For more than 17 years, Dr. Kathryn Sharpless has helped patients through birth, miscarriage and abortion.

The Portland obstetrician/gynecologist is supporting Gov. Janet Mills’ abortion expansion bill.

“My heart breaks every time I am forced to give pregnant people who need an abortion later in pregnancy a list of out-of-state providers because Maine’s current law bans it and includes criminal penalties,” she told lawmakers earlier this week.

Sharpless, other physicians and the Maine Medical Association are backing LD 1619, a bill put forward by Gov. Janet Mills to allow abortions past the point of viability, generally considered 24 weeks, if a doctor recommends the procedure.

Current law allows abortions after viability if it is necessary to preserve the life or health of the mother. The bill removes that language and instead would allow abortions after viability “only when it is necessary in the professional judgment of a physician.”

The bill also makes changes to the types of data that is collected when a woman gets an abortion and removes criminal penalties — though other penalties remain — for performing an abortion without being licensed to do so.

For 19 hours Monday into Tuesday, the Legislature’s Judiciary Committee took testimony on the measure, mostly from opponents. More than 2,500 people passed through security screening at the State House, an eye-popping number, even during the busiest time of the legislative session.

Above: Hundreds of abortion opponents waited in line for hours earlier this week to testify in opposition to a bill to allow abortion later in pregnancy. (Susan Cover/Spectrum News)

Maine Right to Life is leading the opposition, and for many, the bill presents an unacceptable expansion of abortion rights at a time when many states are limiting access to abortion.

Late Tuesday, Maine Republican Party Chairman Joel Stetkis, a former state lawmaker, urged opponents to keep the pressure on lawmakers to reject the bill.

“LD 1619 is a bad piece of legislation,” Stetkis wrote in an email. “It will move Maine into a place on abortion that most people never thought we would go (especially after Janet Mills promised she would not change Maine’s abortion laws). Tell your family and friends to contact their legislators, Democrat or Republican, and urge them to vote NO on this bill.”

Mills said she put forward the bill after hearing the story of a Yarmouth woman who had to travel out of state after finding out her 32-week-old baby had a rare and lethal condition.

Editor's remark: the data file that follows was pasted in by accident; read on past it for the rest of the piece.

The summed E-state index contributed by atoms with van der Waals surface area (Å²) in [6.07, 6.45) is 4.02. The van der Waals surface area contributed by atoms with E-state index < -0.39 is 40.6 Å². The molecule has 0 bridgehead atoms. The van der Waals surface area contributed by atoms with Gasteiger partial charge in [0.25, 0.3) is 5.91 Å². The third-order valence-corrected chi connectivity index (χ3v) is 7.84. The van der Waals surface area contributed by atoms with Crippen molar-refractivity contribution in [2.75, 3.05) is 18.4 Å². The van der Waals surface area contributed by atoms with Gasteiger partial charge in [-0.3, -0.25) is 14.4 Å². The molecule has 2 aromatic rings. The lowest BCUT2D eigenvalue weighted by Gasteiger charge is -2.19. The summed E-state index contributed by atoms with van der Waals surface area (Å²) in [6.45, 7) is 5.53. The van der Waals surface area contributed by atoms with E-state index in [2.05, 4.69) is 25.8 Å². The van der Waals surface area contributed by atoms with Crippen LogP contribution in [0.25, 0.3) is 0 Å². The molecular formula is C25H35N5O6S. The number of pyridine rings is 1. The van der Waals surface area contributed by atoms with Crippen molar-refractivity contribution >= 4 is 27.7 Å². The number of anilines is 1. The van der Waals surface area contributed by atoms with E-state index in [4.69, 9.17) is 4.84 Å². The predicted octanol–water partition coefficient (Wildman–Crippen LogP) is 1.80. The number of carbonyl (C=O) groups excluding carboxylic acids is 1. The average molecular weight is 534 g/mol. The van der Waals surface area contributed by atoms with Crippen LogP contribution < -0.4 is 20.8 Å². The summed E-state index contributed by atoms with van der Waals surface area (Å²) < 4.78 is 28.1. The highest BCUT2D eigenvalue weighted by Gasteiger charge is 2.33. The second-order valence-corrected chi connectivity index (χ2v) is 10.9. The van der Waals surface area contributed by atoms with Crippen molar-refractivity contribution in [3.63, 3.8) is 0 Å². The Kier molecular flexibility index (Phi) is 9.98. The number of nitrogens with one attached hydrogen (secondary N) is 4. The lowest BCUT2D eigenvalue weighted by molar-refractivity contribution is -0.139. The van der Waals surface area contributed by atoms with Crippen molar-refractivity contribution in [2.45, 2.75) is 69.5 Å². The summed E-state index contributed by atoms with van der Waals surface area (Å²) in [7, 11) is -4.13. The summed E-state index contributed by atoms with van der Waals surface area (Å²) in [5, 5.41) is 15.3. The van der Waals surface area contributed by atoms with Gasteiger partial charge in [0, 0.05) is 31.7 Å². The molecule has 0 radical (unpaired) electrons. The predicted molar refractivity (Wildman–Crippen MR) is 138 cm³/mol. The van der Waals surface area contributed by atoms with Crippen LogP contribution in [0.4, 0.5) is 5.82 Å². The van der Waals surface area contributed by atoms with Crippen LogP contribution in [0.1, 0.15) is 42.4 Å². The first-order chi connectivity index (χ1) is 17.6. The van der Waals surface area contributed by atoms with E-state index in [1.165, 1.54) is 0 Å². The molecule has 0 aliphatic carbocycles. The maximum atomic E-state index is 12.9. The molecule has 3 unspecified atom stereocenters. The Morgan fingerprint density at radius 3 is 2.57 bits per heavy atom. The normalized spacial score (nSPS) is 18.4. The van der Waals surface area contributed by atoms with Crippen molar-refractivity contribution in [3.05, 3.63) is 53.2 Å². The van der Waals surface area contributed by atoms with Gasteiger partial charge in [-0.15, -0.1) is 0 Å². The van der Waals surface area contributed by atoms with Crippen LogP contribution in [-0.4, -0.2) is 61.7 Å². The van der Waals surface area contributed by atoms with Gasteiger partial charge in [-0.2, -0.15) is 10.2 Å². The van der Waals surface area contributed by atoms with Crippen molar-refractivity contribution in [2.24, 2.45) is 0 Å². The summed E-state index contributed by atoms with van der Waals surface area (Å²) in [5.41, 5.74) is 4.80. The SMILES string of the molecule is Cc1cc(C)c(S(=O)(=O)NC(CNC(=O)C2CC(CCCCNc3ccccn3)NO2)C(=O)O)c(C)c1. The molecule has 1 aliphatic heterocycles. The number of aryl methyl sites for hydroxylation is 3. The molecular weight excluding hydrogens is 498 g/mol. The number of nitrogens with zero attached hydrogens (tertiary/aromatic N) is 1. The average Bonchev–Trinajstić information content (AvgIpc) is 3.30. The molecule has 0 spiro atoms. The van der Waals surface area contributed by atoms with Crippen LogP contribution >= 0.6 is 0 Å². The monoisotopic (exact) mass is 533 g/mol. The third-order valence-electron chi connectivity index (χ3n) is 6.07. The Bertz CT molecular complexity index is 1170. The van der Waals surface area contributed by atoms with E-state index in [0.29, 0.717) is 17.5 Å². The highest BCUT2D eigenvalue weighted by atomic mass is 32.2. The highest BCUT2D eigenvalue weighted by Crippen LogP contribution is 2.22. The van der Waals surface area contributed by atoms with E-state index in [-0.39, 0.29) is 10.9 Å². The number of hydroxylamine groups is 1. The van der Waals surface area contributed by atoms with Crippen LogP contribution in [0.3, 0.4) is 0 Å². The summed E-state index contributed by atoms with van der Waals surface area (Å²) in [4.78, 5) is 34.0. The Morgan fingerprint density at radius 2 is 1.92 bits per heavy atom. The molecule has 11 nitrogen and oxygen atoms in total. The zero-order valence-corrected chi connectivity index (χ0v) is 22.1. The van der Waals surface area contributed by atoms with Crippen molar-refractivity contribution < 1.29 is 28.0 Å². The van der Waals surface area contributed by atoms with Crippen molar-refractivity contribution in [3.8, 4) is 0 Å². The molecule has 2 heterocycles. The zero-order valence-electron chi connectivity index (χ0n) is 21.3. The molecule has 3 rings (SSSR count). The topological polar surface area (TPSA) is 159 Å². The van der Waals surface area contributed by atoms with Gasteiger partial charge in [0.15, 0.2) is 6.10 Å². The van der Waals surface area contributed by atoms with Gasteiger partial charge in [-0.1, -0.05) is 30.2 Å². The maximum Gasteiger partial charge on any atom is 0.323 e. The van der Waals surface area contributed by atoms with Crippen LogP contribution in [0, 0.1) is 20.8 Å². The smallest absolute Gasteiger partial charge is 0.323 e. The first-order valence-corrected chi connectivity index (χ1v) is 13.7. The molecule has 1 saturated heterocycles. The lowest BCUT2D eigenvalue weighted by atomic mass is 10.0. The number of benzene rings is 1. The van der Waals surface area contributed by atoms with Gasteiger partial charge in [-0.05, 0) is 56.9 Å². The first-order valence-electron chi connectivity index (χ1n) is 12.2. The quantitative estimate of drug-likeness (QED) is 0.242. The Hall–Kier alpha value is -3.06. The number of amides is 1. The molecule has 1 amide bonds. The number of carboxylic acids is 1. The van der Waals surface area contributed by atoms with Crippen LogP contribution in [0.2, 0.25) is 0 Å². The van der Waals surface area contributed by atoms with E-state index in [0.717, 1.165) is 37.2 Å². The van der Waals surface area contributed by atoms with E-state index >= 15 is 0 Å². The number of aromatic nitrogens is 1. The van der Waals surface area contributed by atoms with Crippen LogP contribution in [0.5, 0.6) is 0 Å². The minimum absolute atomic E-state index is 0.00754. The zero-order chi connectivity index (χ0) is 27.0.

Dana Peirce told reporters at a Monday news conference that she and her husband spent $25,000 to have the procedure in Colorado and that she came forward knowing that many other Maine women would not be able to afford to make the same decision.

She said the baby boy they had named Cameron was suffering.

“He faced death by suffocation if he survived delivery,” she said. “My strongest thoughts were I would not let my son suffer any longer than he already had.”

Mills laid out the reasons for the measure prior to Monday’s marathon hearing, saying limitations in current Maine law and the national landscape prompted her to act.

Just over a year ago, POLITICO first reported that leaked documents showed that the Supreme Court was on the verge of overturning Roe v. Wade, the 1973 landmark decision granting a federally protected right to an abortion.

A month later, the decision was released, sending the issue back to the states, where a patchwork of abortion regulations means most abortions are banned in 14 states, according to The New York Times.

Then last month, a Texas judge suspended the federal government’s approval of one of two drugs used in medication abortions. The Supreme Court later issued a stay in the case, meaning the drug remains available for now.

In Maine, Mills is also making a political calculation by putting forward the abortion expansion bill now.

Democrats control the House and Senate and Mills, a fellow Democrat, said she is poised to sign the legislation if it makes it to her desk. More than 90 Democrats signed on to the bill, which is sponsored by the two most powerful people in the Legislature — House Speaker Rachel Talbot Ross of Portland and Senate President Troy Jackson of Allagash.

Republicans appear united in their opposition, but Democratic majorities mean they wield little power to stop the bill.

And while Mills will serve as governor until January 2027, the make-up of the Legislature — or even just one chamber — could flip in November 2024, virtually eliminating any opportunity Mills would have to make these kinds of changes in abortion law.

Mills said nearly one-in-three women across the U.S. no longer have access to safe abortion care, describing that as “cruel, callous, inhumane.”

“It is in many cases extremely serious and a heartbreaking decision made by women in consultation with their trusted physician in the privacy of a doctor’s office,” Mills said. “Not in the halls of this Legislature, not in the halls of the U.S. Supreme Court, but in the privacy of a doctor’s office without some person in a black robe or a person in the Legislature invading the privacy, intruding upon that woman making that choice.”